Which is better — fiction or non-fiction? We’ve paired some favorite fiction reads with some non-fiction suggestions that explore similar themes in our monthly fiction meets non-fiction mashup!
Fiction: The Other Boleyn Girl by Philippa Gregory
Non-Fiction: Mary Boleyn: The Mistress of Kings by Alison Weir
Fiction: Good Things by Mia King
Non-Fiction: How to Eat a Small Country: A Family’s Pursuit of Happiness, One Meal at a Time by Amy Finley
In Good Things, Deirdre McIntosh must deal with the chaos and uncertainty of having her hit television show, aimed at the food and lifestyle crowd, taken off the air. For Amy Finley, this nightmare became an all-too-true reality. Amy was the winner of The Next Food Network Star and filmed twelve episodes of a cooking show before walking away. It seemed like a dream come true — a housewife winning a contest, receiving her own cooking show and, even better, having good ratings. But the toll it exerted on Amy’s family was just too high, and in her memoir she recounts the difficulties of that period of time, as well as what came after as she, her husband and their children went on an eating tour of France.
Fiction: The Dovekeepers by Alice Hoffman
Non-Fiction: Jerusalem’s Traitor: Josephus, Masada, and the Fall of Judea by Desmond Seward
Alice Hoffman’s sweeping novel presents the fall of the Jewish fortress Masada in 70 C.E. through the eyes of four strong, powerful women. If you loved the characters but were curious about the history, Desmond Seward’s book is the place to look. Josephus was a Jewish aristocrat living in Jerusalem who became a general in the army when the Jewish revolt against the oppressive Romans began. But Josephus was captured by the Romans, and he sold out his people to their enemy, believing he was doing the only thing he could to save them. It’s a fascinating story — one that more should be aware of.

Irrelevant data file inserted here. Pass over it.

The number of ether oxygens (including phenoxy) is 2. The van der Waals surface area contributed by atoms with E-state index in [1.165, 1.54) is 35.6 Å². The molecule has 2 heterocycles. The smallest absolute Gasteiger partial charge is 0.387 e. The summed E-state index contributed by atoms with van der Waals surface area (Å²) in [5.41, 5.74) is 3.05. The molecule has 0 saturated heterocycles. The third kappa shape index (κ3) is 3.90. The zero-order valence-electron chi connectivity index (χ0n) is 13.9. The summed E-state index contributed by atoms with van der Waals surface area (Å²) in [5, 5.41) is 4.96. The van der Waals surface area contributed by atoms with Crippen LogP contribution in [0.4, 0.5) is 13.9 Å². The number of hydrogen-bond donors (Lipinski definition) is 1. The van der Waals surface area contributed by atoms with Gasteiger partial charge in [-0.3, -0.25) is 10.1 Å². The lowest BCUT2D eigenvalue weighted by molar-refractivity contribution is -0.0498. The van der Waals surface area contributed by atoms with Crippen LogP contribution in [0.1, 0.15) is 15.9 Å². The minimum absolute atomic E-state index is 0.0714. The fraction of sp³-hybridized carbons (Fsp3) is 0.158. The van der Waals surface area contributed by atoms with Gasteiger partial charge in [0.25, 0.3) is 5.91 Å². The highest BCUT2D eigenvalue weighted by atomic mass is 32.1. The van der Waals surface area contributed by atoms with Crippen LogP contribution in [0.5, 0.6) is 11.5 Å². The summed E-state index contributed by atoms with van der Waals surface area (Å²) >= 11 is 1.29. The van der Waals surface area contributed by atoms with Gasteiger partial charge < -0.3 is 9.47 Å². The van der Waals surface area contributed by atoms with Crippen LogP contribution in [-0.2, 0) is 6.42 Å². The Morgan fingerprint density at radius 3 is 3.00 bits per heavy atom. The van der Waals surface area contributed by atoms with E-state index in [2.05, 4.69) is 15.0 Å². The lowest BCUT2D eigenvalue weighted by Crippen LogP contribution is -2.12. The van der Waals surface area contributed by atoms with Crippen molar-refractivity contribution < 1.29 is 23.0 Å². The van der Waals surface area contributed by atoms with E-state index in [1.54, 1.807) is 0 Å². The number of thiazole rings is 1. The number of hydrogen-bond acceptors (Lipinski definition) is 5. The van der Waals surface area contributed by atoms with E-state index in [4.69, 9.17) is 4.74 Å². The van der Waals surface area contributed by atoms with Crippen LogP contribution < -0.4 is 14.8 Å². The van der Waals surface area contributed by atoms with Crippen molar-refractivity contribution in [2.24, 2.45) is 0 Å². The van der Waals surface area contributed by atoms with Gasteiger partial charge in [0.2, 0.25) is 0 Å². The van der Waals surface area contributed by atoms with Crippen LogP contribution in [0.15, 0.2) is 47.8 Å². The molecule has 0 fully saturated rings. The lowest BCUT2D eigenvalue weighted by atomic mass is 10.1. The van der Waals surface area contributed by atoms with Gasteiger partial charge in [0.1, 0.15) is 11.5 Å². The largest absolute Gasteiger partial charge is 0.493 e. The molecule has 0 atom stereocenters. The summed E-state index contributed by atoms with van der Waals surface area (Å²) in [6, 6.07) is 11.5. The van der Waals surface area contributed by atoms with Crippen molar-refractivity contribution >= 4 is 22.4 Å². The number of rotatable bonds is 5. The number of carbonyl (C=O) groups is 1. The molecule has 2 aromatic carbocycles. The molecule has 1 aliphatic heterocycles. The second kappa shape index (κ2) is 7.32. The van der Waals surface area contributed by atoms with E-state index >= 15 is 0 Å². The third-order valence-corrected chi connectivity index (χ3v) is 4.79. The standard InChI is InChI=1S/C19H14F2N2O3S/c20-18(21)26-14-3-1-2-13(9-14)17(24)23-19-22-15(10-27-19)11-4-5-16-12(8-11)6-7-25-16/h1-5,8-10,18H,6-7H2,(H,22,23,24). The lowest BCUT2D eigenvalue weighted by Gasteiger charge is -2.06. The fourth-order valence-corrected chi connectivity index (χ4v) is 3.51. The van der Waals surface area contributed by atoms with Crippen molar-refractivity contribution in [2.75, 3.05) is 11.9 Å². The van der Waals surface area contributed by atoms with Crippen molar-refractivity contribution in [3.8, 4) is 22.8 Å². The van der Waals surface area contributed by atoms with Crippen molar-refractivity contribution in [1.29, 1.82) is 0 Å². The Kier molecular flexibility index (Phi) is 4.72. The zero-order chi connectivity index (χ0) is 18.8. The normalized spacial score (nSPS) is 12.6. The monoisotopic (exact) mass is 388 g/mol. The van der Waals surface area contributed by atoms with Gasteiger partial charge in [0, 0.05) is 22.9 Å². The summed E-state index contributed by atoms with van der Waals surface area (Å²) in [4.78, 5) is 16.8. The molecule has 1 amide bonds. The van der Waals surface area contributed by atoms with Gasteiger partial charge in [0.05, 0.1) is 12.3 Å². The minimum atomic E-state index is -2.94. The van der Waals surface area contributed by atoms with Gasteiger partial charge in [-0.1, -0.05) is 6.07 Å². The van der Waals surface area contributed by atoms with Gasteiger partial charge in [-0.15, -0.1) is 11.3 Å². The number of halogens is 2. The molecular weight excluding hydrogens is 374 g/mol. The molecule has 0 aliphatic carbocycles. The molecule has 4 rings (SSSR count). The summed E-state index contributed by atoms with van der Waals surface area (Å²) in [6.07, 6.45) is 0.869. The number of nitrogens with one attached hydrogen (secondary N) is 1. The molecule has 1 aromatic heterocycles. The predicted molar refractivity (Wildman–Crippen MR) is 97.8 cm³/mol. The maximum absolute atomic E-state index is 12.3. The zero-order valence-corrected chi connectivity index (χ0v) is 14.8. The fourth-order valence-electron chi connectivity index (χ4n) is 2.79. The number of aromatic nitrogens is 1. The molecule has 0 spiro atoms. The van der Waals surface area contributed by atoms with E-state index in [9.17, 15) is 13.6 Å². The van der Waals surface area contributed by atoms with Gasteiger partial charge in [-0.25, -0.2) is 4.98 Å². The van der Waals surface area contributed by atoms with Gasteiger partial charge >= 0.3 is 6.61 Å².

Fiction: A Walk Across the Sun by Corban Addison
Non-Fiction: Beautiful Thing: Inside the Secret World of Bombay’s Dance Bars by Sonia Faleiro
In A Walk Across the Sun, teenagers Ahalya and Sita Ghai are homeless after a devastating tsunami. Hoping they can find refuge in the convent where they go to school, they set out on the road and are captured and sold to a brothel owner. Though Addison’s book is fiction, this underbelly of Indian society is all too real, and reporter Sonia Faleiro chronicles it in her book Beautiful Thing. She meets Leela, a nineteen-year-old exotic dancer who is her passport to Mumbai’s underworld — gangs, prostitutes, pimps and more.
Fiction: The Last Oracle by James Rollins
Non-Fiction: The Oracle: Ancient Delphi and the Science Behind Its Lost Secrets by William J. Broad
The Last Oracle by James Rollins is a historical thriller that investigates the Oracle of Delphi, a woman in ancient Greece who served as the voice of the gods and delivered prophecies. What if the Oracle was real and wasn’t delivering the word of the gods, but instead was high on some kind of deep-earth fume? It turns out that Rollins based his book on actual history and science, and it’s fascinating. William J. Broad goes through the science of the Oracle at Delphi and presents a convincing theory for what was really happening in ancient Greece.
Fiction meets TV: A White Collar mashup
Fiction meets non-fiction: A mashup
Fiction meets TV: A Mad Men mashup
Leave a Comment